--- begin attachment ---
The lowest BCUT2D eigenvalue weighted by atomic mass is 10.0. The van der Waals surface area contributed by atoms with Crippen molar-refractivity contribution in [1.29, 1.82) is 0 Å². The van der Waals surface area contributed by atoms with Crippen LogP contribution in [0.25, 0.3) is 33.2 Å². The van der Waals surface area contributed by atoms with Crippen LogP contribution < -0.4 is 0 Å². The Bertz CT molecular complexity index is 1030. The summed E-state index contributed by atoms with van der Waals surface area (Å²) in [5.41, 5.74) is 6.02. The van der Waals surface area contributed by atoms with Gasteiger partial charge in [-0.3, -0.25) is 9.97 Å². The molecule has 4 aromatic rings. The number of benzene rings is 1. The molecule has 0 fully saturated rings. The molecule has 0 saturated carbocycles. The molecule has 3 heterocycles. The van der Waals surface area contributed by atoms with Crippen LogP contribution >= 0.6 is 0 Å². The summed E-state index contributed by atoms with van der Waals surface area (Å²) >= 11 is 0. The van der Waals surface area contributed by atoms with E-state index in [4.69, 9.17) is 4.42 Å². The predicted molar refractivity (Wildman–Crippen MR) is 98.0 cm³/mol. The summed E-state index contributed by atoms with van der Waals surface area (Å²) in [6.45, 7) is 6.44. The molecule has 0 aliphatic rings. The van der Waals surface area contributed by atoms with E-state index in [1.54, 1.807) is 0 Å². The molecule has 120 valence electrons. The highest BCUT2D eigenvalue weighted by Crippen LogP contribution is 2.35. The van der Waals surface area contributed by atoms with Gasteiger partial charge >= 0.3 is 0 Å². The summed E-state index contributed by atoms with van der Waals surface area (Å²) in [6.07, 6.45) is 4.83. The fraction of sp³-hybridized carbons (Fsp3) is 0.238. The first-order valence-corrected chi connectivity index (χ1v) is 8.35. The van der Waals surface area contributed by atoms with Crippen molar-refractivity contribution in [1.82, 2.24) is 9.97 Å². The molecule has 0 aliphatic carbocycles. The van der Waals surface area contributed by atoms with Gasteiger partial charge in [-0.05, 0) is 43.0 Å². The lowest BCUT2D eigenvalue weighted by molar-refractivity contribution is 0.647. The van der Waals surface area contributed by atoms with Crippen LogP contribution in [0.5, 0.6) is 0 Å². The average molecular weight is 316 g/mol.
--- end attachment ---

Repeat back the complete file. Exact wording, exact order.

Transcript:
The lowest BCUT2D eigenvalue weighted by atomic mass is 10.0. The van der Waals surface area contributed by atoms with Crippen molar-refractivity contribution in [1.29, 1.82) is 0 Å². The van der Waals surface area contributed by atoms with Crippen LogP contribution in [0.25, 0.3) is 33.2 Å². The van der Waals surface area contributed by atoms with Crippen LogP contribution < -0.4 is 0 Å². The Bertz CT molecular complexity index is 1030. The summed E-state index contributed by atoms with van der Waals surface area (Å²) in [5.41, 5.74) is 6.02. The van der Waals surface area contributed by atoms with Gasteiger partial charge in [-0.3, -0.25) is 9.97 Å². The molecule has 4 aromatic rings. The number of benzene rings is 1. The molecule has 0 fully saturated rings. The molecule has 0 saturated carbocycles. The molecule has 3 heterocycles. The van der Waals surface area contributed by atoms with Crippen LogP contribution >= 0.6 is 0 Å². The summed E-state index contributed by atoms with van der Waals surface area (Å²) >= 11 is 0. The van der Waals surface area contributed by atoms with E-state index in [4.69, 9.17) is 4.42 Å². The predicted molar refractivity (Wildman–Crippen MR) is 98.0 cm³/mol. The summed E-state index contributed by atoms with van der Waals surface area (Å²) in [6.45, 7) is 6.44. The molecule has 0 aliphatic rings. The van der Waals surface area contributed by atoms with E-state index in [1.54, 1.807) is 0 Å². The molecule has 120 valence electrons. The highest BCUT2D eigenvalue weighted by Crippen LogP contribution is 2.35. The van der Waals surface area contributed by atoms with Gasteiger partial charge >= 0.3 is 0 Å². The summed E-state index contributed by atoms with van der Waals surface area (Å²) in [6.07, 6.45) is 4.83. The fraction of sp³-hybridized carbons (Fsp3) is 0.238. The first-order valence-corrected chi connectivity index (χ1v) is 8.35. The van der Waals surface area contributed by atoms with Crippen molar-refractivity contribution in [1.82, 2.24) is 9.97 Å². The molecule has 0 aliphatic carbocycles. The van der Waals surface area contributed by atoms with Gasteiger partial charge in [-0.05, 0) is 43.0 Å². The lowest BCUT2D eigenvalue weighted by molar-refractivity contribution is 0.647. The van der Waals surface area contributed by atoms with Crippen LogP contribution in [0.5, 0.6) is 0 Å². The average molecular weight is 316 g/mol.